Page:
Green Party leader grabs Walrus cover

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Author: Colin Horgan

Green Party leader Elizabeth May is profiled in the current issue of The Walrus, where she weighs in on parliamentary procedure and decorum — two of her favourite issues. The profile, which touches on May’s upbringing and life as an environmental activist, centers mostly on whether May – “the country’s hardest-working politician” – can actually change political culture in Ottawa.

From the issue:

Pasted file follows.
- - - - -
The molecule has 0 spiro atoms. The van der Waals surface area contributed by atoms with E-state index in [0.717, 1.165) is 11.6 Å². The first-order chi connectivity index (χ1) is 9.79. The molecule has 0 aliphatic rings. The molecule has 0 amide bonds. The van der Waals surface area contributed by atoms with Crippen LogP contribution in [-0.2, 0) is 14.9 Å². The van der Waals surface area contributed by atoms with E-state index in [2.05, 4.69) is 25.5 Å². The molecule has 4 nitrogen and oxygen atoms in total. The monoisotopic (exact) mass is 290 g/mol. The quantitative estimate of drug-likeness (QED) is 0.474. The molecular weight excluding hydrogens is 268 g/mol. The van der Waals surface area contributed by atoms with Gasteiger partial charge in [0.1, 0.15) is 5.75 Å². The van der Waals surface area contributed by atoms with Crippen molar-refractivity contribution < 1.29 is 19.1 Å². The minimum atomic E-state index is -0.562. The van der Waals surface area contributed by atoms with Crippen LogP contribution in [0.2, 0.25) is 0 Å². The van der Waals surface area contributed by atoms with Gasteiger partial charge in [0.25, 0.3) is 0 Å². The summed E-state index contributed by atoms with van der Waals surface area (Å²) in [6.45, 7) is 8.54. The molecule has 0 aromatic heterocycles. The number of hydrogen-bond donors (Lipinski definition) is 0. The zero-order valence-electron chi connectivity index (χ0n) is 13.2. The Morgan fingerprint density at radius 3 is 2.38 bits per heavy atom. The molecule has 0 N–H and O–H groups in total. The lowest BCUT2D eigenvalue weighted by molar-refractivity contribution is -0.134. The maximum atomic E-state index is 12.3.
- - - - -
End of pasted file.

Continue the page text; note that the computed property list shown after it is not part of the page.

[May] believes civility can be established as a tipping point in the practice of politics. Heckling “tunes people out of their democracy,” she says, and if MPs behave more respectfully, Canadians might tune back in. It’s a long shot, and idealistic. Interim Liberal leader Bob Rae, who views May through the experienced lens of his years as a parliamentarian, says civility is “a nice thought.” But in the face of an implacable government, “it’s hard not to throw snowballs at the car,” he says. “There’s a sense that it’s one of the things you have to do in order to get any attention. Now, Elizabeth doesn’t do that, but she has relatively few interventions that she can make in the House.”

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